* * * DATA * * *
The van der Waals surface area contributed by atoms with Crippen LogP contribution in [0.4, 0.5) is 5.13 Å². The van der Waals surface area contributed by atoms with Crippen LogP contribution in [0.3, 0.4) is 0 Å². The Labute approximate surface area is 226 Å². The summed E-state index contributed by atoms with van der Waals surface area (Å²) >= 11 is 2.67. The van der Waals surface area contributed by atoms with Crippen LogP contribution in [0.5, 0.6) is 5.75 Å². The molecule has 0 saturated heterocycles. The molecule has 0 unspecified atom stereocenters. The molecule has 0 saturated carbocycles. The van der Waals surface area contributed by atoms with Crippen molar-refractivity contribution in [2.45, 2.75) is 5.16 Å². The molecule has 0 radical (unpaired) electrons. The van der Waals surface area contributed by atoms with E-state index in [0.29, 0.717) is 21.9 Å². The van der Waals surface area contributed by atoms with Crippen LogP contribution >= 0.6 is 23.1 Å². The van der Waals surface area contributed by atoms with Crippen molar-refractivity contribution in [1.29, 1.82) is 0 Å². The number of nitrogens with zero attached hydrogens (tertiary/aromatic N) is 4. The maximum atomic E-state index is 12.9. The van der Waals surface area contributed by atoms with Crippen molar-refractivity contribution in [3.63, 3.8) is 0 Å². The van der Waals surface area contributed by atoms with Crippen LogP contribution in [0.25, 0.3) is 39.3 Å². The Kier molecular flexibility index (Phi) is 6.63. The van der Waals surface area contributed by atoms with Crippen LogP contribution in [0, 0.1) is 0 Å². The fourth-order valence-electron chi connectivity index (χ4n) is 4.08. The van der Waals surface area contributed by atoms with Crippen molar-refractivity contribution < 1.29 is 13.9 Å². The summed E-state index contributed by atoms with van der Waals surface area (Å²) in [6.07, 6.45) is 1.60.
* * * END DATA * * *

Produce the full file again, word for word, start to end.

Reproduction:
The van der Waals surface area contributed by atoms with Crippen LogP contribution in [0.4, 0.5) is 5.13 Å². The van der Waals surface area contributed by atoms with Crippen LogP contribution in [0.3, 0.4) is 0 Å². The Labute approximate surface area is 226 Å². The summed E-state index contributed by atoms with van der Waals surface area (Å²) >= 11 is 2.67. The van der Waals surface area contributed by atoms with Crippen LogP contribution in [0.5, 0.6) is 5.75 Å². The molecule has 0 saturated heterocycles. The molecule has 0 unspecified atom stereocenters. The molecule has 0 saturated carbocycles. The van der Waals surface area contributed by atoms with Crippen molar-refractivity contribution in [2.45, 2.75) is 5.16 Å². The molecule has 0 radical (unpaired) electrons. The van der Waals surface area contributed by atoms with E-state index in [0.29, 0.717) is 21.9 Å². The van der Waals surface area contributed by atoms with Crippen LogP contribution >= 0.6 is 23.1 Å². The van der Waals surface area contributed by atoms with Crippen molar-refractivity contribution in [1.29, 1.82) is 0 Å². The number of nitrogens with zero attached hydrogens (tertiary/aromatic N) is 4. The maximum atomic E-state index is 12.9. The van der Waals surface area contributed by atoms with Crippen molar-refractivity contribution in [3.63, 3.8) is 0 Å². The van der Waals surface area contributed by atoms with Crippen LogP contribution in [0.25, 0.3) is 39.3 Å². The Kier molecular flexibility index (Phi) is 6.63. The van der Waals surface area contributed by atoms with Crippen LogP contribution in [0, 0.1) is 0 Å². The fourth-order valence-electron chi connectivity index (χ4n) is 4.08. The van der Waals surface area contributed by atoms with Crippen molar-refractivity contribution < 1.29 is 13.9 Å². The summed E-state index contributed by atoms with van der Waals surface area (Å²) in [6.07, 6.45) is 1.60.